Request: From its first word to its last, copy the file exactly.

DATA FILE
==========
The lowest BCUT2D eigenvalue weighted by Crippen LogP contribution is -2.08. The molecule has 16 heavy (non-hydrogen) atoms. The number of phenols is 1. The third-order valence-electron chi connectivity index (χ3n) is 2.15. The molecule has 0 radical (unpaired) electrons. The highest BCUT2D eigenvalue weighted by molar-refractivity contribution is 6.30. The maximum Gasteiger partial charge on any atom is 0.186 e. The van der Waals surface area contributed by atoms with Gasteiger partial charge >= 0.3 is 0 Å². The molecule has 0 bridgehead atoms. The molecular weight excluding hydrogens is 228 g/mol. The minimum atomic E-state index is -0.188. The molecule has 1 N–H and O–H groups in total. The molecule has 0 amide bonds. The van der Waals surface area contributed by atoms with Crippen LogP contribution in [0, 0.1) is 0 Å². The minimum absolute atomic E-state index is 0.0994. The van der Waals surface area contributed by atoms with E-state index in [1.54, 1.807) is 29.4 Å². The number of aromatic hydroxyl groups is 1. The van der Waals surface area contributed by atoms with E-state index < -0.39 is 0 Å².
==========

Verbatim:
The lowest BCUT2D eigenvalue weighted by Crippen LogP contribution is -2.08. The molecule has 16 heavy (non-hydrogen) atoms. The number of phenols is 1. The third-order valence-electron chi connectivity index (χ3n) is 2.15. The molecule has 0 radical (unpaired) electrons. The highest BCUT2D eigenvalue weighted by molar-refractivity contribution is 6.30. The maximum Gasteiger partial charge on any atom is 0.186 e. The van der Waals surface area contributed by atoms with Gasteiger partial charge >= 0.3 is 0 Å². The molecule has 0 bridgehead atoms. The molecular weight excluding hydrogens is 228 g/mol. The minimum atomic E-state index is -0.188. The molecule has 1 N–H and O–H groups in total. The molecule has 0 amide bonds. The van der Waals surface area contributed by atoms with Crippen LogP contribution in [0, 0.1) is 0 Å². The minimum absolute atomic E-state index is 0.0994. The van der Waals surface area contributed by atoms with E-state index in [1.54, 1.807) is 29.4 Å². The number of aromatic hydroxyl groups is 1. The van der Waals surface area contributed by atoms with E-state index < -0.39 is 0 Å².